Scarlet wisteria, Sesbania punicea, is an ornamental woody shrub or small tree that grows to 14ft with clusters of bright red-orange drooping flowers and acacia like compound leaves. Wisteria produces large distinct seedpods that can get up to 3-4 inches long. When shaken in the wind these pods make a rattling sound giving this it the common name “rattlebox”. This plant is listed HIGH priority for removal by the Cal Invasive Plant Council due to its ability to aggressively take over riverbanks.

Scarlet Wisteria

Scarlet Wisteria Threats for People and Wildlife:

  • Heavy water user
  • Shallow root systems increase erosion
  • Creates dense thickets
  • Displaces native vegetation
  • Toxic and potential lethal to humans and wildlife if ingested

Scarlet Wisteria Life cycle & Habitat:
Flowers and seedpods are produced in late spring and persist through fall between June and September. A single plant can produce between 100-1000 pods annually. Seed germination rate is high and the seed bank can last for many years. Scarlet Wisteria favors warm moist environments and is most problematic when growing along the banks of rivers, streams, creeks, wetlands and marshes. It forms dense thickets and quickly colonizes entire riverbank systems.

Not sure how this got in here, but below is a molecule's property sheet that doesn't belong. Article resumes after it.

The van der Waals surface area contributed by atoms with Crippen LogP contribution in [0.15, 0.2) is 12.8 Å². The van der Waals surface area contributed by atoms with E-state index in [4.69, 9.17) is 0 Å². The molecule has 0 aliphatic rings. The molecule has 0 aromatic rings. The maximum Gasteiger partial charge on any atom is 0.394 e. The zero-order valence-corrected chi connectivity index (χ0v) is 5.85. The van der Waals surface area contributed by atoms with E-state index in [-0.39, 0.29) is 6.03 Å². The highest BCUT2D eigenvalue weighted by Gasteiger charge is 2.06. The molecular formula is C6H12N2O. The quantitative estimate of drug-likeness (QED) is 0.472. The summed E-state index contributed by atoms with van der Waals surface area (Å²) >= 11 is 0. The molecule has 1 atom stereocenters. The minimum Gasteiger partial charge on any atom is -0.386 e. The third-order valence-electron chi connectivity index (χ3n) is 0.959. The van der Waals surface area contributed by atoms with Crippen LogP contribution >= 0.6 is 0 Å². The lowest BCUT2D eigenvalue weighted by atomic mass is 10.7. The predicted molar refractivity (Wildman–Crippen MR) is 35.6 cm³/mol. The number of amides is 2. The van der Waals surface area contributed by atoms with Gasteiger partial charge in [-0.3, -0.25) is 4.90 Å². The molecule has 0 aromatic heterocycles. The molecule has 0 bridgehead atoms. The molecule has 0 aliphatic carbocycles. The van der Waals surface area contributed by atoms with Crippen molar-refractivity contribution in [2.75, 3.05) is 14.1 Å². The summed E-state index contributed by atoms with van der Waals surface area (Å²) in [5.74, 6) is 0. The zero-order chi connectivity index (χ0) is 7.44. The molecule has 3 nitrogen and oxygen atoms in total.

Scarlet Wisteria:  How you can help Russian Riverkeeper eradicate it!

  1. Call us if you see it – even if unsure – please contact us with location and whether it has seeds.
  2. Provide access to Dry Creek for eradication workdays, looking for boat launch or plant waste haul-out locations or where we can access plants on foot. We can provide insurance coverage.
  3. Volunteer for Wisteria Eradication workdays-TBA June to September – experience boaters for water work and people to help haul out plant material as it is removed.
  4. Donate to Riverkeeper’s Scarlet Wisteria Eradication Project – mark your donation SWEP to support our costs and ensure we win the battle against this thirsty invader!

If you see Red Wisteria please call us at 707-433-1958 or e-mail info@russianriverkeeper.org with the location, number of plants and if it’s seeded yet.

Scarlet Wisteria Resources:
http://www.blm.gov/ca/st/en/fo/redding/weeds/rattlebox.html
http://www.cal-ipc.org/ip/management/plant_profiles/Sesbania_punicea.php
http://www.calflora.org/cgi-bin/species_query.cgi?where-calrecnum=8578